The province’s back-to-school announcement, involving a more or less full-time return to the classroom this fall, doubtless came as a relief to many parents. It’s also given both parents and educators plenty to think about.
First is a tacit acknowledgment that the online learning of the spring didn’t work for many families. At best, there was a lot less actual learning happening for students. At worst, vulnerable kids struggled with isolation and a lack of social supports, and parents trying to work full time while pinch-hitting as teachers were soon at their wits’ end.
Unfortunately, COVID-19 is likely to stick around for a while.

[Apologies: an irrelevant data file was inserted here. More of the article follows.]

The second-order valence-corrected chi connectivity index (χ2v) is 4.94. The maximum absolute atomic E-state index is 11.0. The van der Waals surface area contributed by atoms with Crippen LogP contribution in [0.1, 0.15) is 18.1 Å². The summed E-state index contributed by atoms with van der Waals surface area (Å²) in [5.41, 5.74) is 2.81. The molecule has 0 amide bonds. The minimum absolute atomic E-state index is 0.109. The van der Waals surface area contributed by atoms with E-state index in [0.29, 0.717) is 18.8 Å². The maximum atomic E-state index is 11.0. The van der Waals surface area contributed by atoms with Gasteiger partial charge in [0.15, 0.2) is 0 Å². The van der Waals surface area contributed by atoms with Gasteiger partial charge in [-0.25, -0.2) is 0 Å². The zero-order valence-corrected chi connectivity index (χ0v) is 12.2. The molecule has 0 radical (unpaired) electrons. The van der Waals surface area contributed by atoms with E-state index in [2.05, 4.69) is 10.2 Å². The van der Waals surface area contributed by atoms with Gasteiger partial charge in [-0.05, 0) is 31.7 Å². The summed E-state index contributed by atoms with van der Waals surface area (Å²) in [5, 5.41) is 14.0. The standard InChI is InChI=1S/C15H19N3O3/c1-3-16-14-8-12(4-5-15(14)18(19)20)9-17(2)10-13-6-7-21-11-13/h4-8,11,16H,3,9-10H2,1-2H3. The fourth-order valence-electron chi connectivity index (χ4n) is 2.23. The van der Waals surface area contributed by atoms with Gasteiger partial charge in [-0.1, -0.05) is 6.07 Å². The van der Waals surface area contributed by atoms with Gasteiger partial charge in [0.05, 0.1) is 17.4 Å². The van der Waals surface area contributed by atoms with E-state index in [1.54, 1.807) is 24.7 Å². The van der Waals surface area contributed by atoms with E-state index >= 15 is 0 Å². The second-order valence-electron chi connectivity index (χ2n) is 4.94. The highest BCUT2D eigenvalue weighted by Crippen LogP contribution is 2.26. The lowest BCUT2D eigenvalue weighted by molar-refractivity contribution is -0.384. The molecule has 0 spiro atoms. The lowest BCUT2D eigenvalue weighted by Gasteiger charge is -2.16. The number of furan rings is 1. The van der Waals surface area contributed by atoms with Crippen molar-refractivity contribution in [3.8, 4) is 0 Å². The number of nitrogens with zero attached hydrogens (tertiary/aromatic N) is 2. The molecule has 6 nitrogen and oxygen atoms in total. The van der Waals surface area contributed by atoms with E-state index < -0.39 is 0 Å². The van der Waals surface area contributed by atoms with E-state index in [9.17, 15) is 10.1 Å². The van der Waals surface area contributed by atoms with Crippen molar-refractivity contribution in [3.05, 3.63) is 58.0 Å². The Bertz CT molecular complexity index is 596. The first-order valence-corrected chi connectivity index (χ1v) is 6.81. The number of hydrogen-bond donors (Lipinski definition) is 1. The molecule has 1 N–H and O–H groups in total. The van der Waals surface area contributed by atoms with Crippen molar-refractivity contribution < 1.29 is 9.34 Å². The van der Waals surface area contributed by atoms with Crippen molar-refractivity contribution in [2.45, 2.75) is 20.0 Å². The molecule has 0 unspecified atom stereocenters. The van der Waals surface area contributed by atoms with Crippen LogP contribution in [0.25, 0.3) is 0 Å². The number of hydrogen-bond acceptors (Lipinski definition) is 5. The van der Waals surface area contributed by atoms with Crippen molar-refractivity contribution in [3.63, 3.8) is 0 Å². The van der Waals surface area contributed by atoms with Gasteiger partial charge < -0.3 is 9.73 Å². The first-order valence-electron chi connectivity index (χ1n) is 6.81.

B.C.’s plan seems predicated on a few factors, among them, that schools have not been shown as places where significant spread of the virus has occurred, and that younger kids are less likely to get the virus and probably less likely to spread it than adults.
It also acknowledges a relatively low rate of community transmission in many parts of the province, especially compared to other jurisdictions in Canada and the U.S.
But knowledge about COVID-19 is still changing rapidly.
It’s valid to ask if the science the plan is based on is up-to-date, and what the experiences of school systems around the globe have been, particularly for older students.
At the end of the day, however, there is no risk-free plan, and no option without downsides. We’re all being forced to make the best of a bad situation. We’re prepared to trust the experts who’ve contained our pandemic so far, knowing that changing circumstances will warrant a changing response.
What are your thoughts? Send us a letter via email by clicking here or post a comment below.